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SIMON SAYS: Tom Cruise in MISSION IMPOSSIBLE 4: "it is my destiny to be the king of vain."

In the recent Mission: Impossible movies, Tom Cruise has basically played a charismatic body under stress. While Mission: Impossible III is still the most satisfying film of the series because it takes the Ethan Hunt character and gives him personal stakes to fight for, Hunt’s main appeal has always been his charm as a humorless beast of burden. No film in the series makes this more apparent than the fourth and most recent entry in the film franchise, Mission: Impossible – Ghost Protocol. Here, Cruise, who gets a prominent producer credit in the film’s opening credits, shows his age; in fact, he flaunts it. Not in an “I’m getting too old for this shit” kind of way. More like a “My body has seen better days but I’m still pretty amazing, so shut the hell up and watch me scale the tallest building in the world...one-handed” kind of way.
  • By Simon Abrams
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  • December 19, 2011 6:03 AM
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  • 9 Comments

VIDEO ESSAY: MAGIC AND LIGHT THE FILMS OF STEVEN SPIELBERG Chapter 2: Blood & Pulp

When you think of the films of Steven Spielberg, violence may not be the first thing that comes to mind. But Spielberg’s films wouldn’t be Spielberg’s films if he didn’t show and imply violent actions. Violence is just another color on Spielberg’s palette and he’s not shy about using it, either to excess or with moderation. And the presentation of the violence reveals a lot about Spielberg’s sense of what the audience can handle, and how far he can go as a director. In fact, you can tell what kind of Spielberg film you’re watching based solely on the way he shows violence. As a child, Spielberg used to worship the violent Grand Guignol violence of EC Comics – specifically such lurid titles as Shock Suspense Stories and Weird Science. But he also gorged himself on 1950s network television and old Hollywood movies, which for the most part had a much more circumspect attitude toward violence.
  • By Simon Abrams & Richard Seitz
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  • December 17, 2011 1:41 PM
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  • 1 Comment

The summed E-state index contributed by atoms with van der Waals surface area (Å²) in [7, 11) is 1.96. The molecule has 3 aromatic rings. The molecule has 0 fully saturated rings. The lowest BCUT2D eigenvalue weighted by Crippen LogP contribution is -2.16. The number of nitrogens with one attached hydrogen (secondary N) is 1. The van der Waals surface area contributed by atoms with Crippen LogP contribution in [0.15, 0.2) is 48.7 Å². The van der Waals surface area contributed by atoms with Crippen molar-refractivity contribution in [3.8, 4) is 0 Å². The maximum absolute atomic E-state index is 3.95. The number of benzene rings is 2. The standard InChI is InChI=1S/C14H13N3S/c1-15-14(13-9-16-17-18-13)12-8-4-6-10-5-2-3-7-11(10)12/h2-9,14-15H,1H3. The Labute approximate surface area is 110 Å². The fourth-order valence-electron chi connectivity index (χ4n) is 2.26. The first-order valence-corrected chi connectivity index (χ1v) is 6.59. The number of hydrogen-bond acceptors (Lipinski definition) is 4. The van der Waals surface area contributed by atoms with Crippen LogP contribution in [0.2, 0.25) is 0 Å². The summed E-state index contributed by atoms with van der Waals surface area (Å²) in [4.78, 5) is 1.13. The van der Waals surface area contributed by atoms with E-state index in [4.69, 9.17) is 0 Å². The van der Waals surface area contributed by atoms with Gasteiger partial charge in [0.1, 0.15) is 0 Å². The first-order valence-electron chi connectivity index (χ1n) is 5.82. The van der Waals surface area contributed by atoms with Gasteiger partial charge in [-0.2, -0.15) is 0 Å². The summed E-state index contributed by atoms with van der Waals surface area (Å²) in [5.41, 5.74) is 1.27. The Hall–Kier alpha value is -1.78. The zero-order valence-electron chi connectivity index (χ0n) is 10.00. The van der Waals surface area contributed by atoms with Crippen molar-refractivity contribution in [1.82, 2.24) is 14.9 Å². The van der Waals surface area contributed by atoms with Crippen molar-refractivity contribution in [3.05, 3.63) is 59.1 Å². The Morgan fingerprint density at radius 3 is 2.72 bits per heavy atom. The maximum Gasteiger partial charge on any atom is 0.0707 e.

SIMON SAYS: THE SITTER, blah blah, balls on fire, Method Man cameo, blah blah, double-fisted punch to the balls, blah

This is it, folks: David Gordon Green isn’t the guy that made George Washington and All the Real Girls anymore. Now, he’s the guy that made Pineapple Express and Your Highness. Which is a transition that doesn’t really deserve an award or a hearty handshake or even much praise really. But for the sake of needlessly giving credit where credit is due, I have to say: this new David Gordon Green is ok.
  • By Simon Abrams
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  • December 12, 2011 12:33 PM
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  • 0 Comments

SIMON SAYS: Géla Babluani’s 13 is pure, bone-headed bliss

Géla Babluani’s 13, a remake of his own 13 Tzameti, is arty, self-serious macho bullshit, and it’s also a lot of fun. The director still takes his original premise too seriously, but it’s a problem that only really becomes apparent during 13’s last 20 minutes, so until then, you easily get lost watching Babluani cover the same ground again, only this time with a mesmeric ensemble cast.
  • By Simon Abrams
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  • November 23, 2011 3:44 AM
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  • 0 Comments

SIMON SAYS: Is Frank Henenlotter a horror genius or a sick man?

Somehow, it seems wrong to single out two of Frank Henenlotter's more "horror-comedy" films as examples of the writer/director's style — which, in a sense, is fitting. Henenlotter's a guy whose crew has abandoned him on two separate projects because they found what he was making to be in such poor taste that they refused to be a part of it. You can complain all you want about how his films are juvenile and gross and unpolished and what have you. But don't you want to see a penis-shaped monster suck the brains out of a woman through her mouth like he were a very evil boner and she were giving the world's worst blowy? Doesn't the thought of seeing something so uniquely low and disgusting intrigue you? Don't you want to see a man with no shame, no sense of good taste and no self-restraint at work?
  • By Simon Abrams
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  • November 10, 2011 11:40 PM
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  • 0 Comments

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